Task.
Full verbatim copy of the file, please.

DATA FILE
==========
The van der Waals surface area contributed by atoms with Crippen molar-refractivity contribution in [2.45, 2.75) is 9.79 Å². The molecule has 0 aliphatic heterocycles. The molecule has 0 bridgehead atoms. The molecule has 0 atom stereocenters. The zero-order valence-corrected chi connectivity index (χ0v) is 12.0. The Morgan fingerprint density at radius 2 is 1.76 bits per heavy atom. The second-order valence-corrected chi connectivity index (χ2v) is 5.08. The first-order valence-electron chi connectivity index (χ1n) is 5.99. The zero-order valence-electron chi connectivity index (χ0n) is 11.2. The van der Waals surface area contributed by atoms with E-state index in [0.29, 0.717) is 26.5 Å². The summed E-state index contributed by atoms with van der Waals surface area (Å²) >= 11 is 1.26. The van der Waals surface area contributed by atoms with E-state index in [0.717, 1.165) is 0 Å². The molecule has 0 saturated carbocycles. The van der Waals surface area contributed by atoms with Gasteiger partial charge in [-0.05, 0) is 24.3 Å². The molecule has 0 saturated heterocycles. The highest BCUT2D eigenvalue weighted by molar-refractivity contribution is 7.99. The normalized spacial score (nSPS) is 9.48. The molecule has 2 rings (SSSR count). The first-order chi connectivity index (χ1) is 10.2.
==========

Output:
The van der Waals surface area contributed by atoms with Crippen molar-refractivity contribution in [2.45, 2.75) is 9.79 Å². The molecule has 0 aliphatic heterocycles. The molecule has 0 bridgehead atoms. The molecule has 0 atom stereocenters. The zero-order valence-corrected chi connectivity index (χ0v) is 12.0. The Morgan fingerprint density at radius 2 is 1.76 bits per heavy atom. The second-order valence-corrected chi connectivity index (χ2v) is 5.08. The first-order valence-electron chi connectivity index (χ1n) is 5.99. The zero-order valence-electron chi connectivity index (χ0n) is 11.2. The van der Waals surface area contributed by atoms with E-state index in [0.29, 0.717) is 26.5 Å². The summed E-state index contributed by atoms with van der Waals surface area (Å²) >= 11 is 1.26. The van der Waals surface area contributed by atoms with E-state index in [0.717, 1.165) is 0 Å². The molecule has 0 saturated carbocycles. The van der Waals surface area contributed by atoms with Gasteiger partial charge in [-0.05, 0) is 24.3 Å². The molecule has 0 saturated heterocycles. The highest BCUT2D eigenvalue weighted by molar-refractivity contribution is 7.99. The normalized spacial score (nSPS) is 9.48. The molecule has 2 rings (SSSR count). The first-order chi connectivity index (χ1) is 10.2.